Do you love donuts? Who doesn't, right? From long johns and crullers to traditional glazed and even donut holes, donuts are a breakfast treat that millions of people enjoy every day.
If you've ever been to a bakery, you know it can be hard to choose just one donut. As you gaze around at the selection of donuts, you might feel the urge to try them all. Maybe that's why people often buy donuts by the dozen.
If you've ever bought a dozen donuts, you probably had a lot of fun choosing the donuts that you took home in that big rectangular box. If you kept track of the donuts on your fingers, you had to start over when you ran out of 10 fingers, because a dozen equals 12 delicious donuts.
At many bakeries, though, the fun doesn't end with 12 donuts. Instead, a lot of bakeries will give you an extra donut to create what's known as a "baker's dozen." That's 13 amazing donuts for the price of 12. What a deal!
A baker's dozen isn't limited to just donuts, though. Over time, the term baker's dozen has become synonymous with the number 13. You could get a baker's dozen loaves of bread, or you could cut a pizza into a baker's dozen slices if you need to feed 13 people.
So exactly how did 13 become a baker's dozen? No one knows for sure, but there are a few theories out there. For example, some people believe that bakers used to bake loaves of bread on trays that held 13 loaves in rows of four, five, and four. Of course, that theory doesn't explain why bakers would then sell loaves in quantities of 13 instead of 12.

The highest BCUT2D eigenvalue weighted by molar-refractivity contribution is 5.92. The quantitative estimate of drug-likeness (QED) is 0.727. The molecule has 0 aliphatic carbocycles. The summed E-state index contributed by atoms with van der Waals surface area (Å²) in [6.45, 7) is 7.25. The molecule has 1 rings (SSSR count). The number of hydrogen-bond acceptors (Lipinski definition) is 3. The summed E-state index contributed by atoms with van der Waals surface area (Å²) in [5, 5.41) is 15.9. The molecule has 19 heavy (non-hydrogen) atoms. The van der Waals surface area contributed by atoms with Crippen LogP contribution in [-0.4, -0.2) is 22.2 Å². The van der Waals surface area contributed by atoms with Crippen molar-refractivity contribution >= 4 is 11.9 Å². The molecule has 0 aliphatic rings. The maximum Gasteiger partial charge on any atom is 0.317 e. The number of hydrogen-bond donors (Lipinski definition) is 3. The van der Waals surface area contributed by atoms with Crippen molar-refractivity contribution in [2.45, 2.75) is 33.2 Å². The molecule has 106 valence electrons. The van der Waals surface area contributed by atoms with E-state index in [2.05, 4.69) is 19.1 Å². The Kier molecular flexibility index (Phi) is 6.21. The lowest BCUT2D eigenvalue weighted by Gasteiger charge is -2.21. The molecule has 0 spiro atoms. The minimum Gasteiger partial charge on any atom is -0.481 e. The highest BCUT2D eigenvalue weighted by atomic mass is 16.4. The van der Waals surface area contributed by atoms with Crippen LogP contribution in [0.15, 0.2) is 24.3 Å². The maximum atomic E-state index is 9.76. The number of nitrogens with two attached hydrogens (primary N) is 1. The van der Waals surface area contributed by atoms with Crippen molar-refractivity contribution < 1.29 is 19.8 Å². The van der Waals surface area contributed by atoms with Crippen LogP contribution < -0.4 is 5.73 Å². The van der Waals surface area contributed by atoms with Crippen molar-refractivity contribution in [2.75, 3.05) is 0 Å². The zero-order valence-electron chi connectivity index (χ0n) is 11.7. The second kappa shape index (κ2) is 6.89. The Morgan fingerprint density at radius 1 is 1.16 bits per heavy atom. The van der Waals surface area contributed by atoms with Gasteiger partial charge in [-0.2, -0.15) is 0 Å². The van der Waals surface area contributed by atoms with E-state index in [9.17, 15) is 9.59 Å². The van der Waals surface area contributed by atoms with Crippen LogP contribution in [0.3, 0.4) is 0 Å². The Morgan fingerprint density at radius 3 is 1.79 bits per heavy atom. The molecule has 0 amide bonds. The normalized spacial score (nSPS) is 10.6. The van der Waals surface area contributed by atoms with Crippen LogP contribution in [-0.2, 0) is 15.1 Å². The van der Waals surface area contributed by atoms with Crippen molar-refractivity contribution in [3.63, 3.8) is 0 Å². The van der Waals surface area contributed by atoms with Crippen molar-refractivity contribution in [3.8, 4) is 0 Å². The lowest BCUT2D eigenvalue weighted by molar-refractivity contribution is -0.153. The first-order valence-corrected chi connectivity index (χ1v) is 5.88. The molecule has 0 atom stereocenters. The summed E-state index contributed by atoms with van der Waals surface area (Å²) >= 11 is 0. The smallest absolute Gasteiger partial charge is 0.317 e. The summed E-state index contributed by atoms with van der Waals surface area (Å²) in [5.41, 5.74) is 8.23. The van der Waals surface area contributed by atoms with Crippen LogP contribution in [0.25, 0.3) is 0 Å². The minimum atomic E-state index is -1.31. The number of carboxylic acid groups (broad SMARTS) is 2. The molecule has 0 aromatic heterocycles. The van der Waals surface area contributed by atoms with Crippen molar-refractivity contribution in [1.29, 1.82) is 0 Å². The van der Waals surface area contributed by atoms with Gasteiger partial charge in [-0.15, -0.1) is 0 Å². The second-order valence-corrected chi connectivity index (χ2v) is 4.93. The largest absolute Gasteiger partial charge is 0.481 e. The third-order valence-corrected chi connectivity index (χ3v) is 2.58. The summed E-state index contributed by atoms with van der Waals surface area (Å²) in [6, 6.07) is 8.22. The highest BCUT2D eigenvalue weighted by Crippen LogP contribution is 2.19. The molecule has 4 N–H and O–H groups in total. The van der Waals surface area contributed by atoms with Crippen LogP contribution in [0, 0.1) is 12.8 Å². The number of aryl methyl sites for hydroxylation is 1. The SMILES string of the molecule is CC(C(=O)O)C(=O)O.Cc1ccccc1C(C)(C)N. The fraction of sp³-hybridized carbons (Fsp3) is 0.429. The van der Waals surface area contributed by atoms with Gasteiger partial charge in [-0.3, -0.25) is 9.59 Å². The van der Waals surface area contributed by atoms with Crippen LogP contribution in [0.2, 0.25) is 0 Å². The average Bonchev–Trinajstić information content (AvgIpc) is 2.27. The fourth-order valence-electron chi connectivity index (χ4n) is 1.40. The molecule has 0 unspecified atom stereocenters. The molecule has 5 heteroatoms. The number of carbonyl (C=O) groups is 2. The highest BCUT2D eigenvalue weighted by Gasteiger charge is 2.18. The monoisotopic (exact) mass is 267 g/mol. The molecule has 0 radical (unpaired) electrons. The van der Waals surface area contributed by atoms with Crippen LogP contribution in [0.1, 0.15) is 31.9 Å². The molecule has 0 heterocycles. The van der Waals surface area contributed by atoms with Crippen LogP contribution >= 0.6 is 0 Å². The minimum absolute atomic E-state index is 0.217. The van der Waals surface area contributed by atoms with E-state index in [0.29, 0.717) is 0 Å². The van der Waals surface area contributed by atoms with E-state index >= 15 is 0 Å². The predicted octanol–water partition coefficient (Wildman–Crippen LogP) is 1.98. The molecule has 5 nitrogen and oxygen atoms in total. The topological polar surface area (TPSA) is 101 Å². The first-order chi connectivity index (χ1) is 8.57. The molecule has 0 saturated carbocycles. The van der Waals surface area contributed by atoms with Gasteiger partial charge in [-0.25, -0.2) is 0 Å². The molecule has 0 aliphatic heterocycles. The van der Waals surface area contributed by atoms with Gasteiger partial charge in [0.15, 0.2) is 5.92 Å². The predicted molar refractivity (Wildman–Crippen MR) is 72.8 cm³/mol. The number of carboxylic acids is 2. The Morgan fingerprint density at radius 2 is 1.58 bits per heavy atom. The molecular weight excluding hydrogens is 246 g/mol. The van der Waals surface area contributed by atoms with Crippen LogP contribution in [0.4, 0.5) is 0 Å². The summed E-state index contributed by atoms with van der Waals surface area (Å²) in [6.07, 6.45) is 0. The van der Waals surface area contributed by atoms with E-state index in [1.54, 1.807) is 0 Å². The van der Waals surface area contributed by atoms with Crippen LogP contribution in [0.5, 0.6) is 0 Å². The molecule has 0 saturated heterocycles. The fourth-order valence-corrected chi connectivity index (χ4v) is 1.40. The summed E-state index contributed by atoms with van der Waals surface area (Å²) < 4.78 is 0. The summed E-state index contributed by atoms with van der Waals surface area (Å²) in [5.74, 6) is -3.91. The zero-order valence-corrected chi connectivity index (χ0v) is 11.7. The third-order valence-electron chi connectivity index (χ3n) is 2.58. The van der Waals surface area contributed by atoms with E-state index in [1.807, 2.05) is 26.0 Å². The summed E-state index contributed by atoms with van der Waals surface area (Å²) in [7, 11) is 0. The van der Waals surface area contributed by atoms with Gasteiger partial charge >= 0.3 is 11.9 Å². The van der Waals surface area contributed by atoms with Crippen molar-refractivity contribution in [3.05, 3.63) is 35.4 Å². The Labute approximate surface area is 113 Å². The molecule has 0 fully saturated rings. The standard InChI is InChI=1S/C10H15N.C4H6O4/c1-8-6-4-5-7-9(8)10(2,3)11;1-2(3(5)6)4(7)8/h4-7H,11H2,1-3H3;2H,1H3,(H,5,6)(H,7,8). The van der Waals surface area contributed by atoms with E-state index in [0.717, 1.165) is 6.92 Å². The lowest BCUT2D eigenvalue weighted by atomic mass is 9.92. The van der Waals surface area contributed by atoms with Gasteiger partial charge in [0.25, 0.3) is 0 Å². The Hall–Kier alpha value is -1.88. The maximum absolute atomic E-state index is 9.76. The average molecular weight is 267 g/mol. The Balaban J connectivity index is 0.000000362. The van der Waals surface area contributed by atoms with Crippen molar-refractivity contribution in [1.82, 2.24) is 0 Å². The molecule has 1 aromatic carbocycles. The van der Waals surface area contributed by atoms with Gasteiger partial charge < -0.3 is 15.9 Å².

Others believe that the term came from the practice of selling 13 loaves to vendors for the price of 12. This would allow vendors to sell 13 loaves at full price, thereby earning a profit on each loaf. While this theory may have some merit, there's no hard historical data to back it up either.
The most popular explanation for the term baker's dozen appears to be the strict laws that applied to bakers hundreds of years ago. Long ago, bread was a primary source of food for many people, especially the poor. Unfortunately, it was also very easy for bakers to cheat customers by using less wheat and selling loaves that were lighter than expected.
Given how easy it is to buy a loaf of bread today, it may seem strange to think that people could care that much about a loaf of bread. History, however, shows us that people did care quite a bit about their bread many years ago.
For example, cheating bakers in ancient Egypt could have their ears cut off and nailed to the door of their bakery. Likewise, bakers in ancient Babylon who were caught selling light loaves could have their hands chopped off. The British even passed a law in the mid-13th century that detailed the required weights and prices of bread.
If you've ever baked a loaf of bread, you know how careful you have to be when you measure the ingredients. Given the harsh penalties involved, bakers had to worry about making accidental mistakes that could get them into big trouble.To avoid the possibility of such penalties, many bakers began to include a 13th loaf of bread with every dozen sold. This extra loaf made up for any possibility that the other 12 loaves might be light. Over time, that group of 13 loaves of bread became known as a baker's dozen, and that's what we still call it today!